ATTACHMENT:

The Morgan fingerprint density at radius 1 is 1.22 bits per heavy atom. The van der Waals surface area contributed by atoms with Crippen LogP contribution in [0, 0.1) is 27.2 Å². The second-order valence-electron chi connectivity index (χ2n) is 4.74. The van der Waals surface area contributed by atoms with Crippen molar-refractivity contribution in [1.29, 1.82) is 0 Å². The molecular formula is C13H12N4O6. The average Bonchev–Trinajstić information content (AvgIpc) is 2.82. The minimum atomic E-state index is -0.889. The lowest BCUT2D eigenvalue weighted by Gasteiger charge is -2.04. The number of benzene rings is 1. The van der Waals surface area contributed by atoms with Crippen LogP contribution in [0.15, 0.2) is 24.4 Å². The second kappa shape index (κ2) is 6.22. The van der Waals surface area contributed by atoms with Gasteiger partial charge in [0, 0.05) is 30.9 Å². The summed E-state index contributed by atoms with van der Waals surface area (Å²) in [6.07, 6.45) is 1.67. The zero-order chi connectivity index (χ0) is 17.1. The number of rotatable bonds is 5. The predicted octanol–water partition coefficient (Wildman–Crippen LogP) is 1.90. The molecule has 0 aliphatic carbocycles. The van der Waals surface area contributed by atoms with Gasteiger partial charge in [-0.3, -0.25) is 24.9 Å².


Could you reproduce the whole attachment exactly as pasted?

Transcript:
The Morgan fingerprint density at radius 1 is 1.22 bits per heavy atom. The van der Waals surface area contributed by atoms with Crippen LogP contribution in [0, 0.1) is 27.2 Å². The second-order valence-electron chi connectivity index (χ2n) is 4.74. The van der Waals surface area contributed by atoms with Crippen molar-refractivity contribution in [1.29, 1.82) is 0 Å². The molecular formula is C13H12N4O6. The average Bonchev–Trinajstić information content (AvgIpc) is 2.82. The minimum atomic E-state index is -0.889. The lowest BCUT2D eigenvalue weighted by Gasteiger charge is -2.04. The number of benzene rings is 1. The van der Waals surface area contributed by atoms with Crippen LogP contribution in [0.15, 0.2) is 24.4 Å². The second kappa shape index (κ2) is 6.22. The van der Waals surface area contributed by atoms with Gasteiger partial charge in [0, 0.05) is 30.9 Å². The summed E-state index contributed by atoms with van der Waals surface area (Å²) in [6.07, 6.45) is 1.67. The zero-order chi connectivity index (χ0) is 17.1. The number of rotatable bonds is 5. The predicted octanol–water partition coefficient (Wildman–Crippen LogP) is 1.90. The molecule has 0 aliphatic carbocycles. The van der Waals surface area contributed by atoms with Gasteiger partial charge in [-0.3, -0.25) is 24.9 Å².